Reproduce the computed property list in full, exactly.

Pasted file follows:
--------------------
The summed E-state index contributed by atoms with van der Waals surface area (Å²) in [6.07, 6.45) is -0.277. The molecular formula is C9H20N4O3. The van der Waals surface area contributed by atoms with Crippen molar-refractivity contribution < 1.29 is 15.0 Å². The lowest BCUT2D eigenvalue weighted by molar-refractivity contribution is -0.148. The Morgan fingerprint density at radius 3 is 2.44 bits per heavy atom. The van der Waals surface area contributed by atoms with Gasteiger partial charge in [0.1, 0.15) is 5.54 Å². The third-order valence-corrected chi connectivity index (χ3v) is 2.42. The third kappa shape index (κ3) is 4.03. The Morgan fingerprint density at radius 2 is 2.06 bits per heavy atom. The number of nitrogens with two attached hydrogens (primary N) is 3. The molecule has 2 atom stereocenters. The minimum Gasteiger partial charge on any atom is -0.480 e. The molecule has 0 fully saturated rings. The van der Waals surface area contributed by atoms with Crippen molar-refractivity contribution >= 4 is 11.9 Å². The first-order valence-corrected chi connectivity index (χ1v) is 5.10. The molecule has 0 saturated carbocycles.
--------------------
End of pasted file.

The summed E-state index contributed by atoms with van der Waals surface area (Å²) in [6.07, 6.45) is -0.277. The molecular formula is C9H20N4O3. The van der Waals surface area contributed by atoms with Crippen molar-refractivity contribution < 1.29 is 15.0 Å². The lowest BCUT2D eigenvalue weighted by molar-refractivity contribution is -0.148. The Morgan fingerprint density at radius 3 is 2.44 bits per heavy atom. The van der Waals surface area contributed by atoms with Gasteiger partial charge in [0.1, 0.15) is 5.54 Å². The third-order valence-corrected chi connectivity index (χ3v) is 2.42. The third kappa shape index (κ3) is 4.03. The Morgan fingerprint density at radius 2 is 2.06 bits per heavy atom. The number of nitrogens with two attached hydrogens (primary N) is 3. The molecule has 2 atom stereocenters. The minimum Gasteiger partial charge on any atom is -0.480 e. The molecule has 0 fully saturated rings. The van der Waals surface area contributed by atoms with Crippen molar-refractivity contribution >= 4 is 11.9 Å². The first-order valence-corrected chi connectivity index (χ1v) is 5.10. The molecule has 0 saturated carbocycles.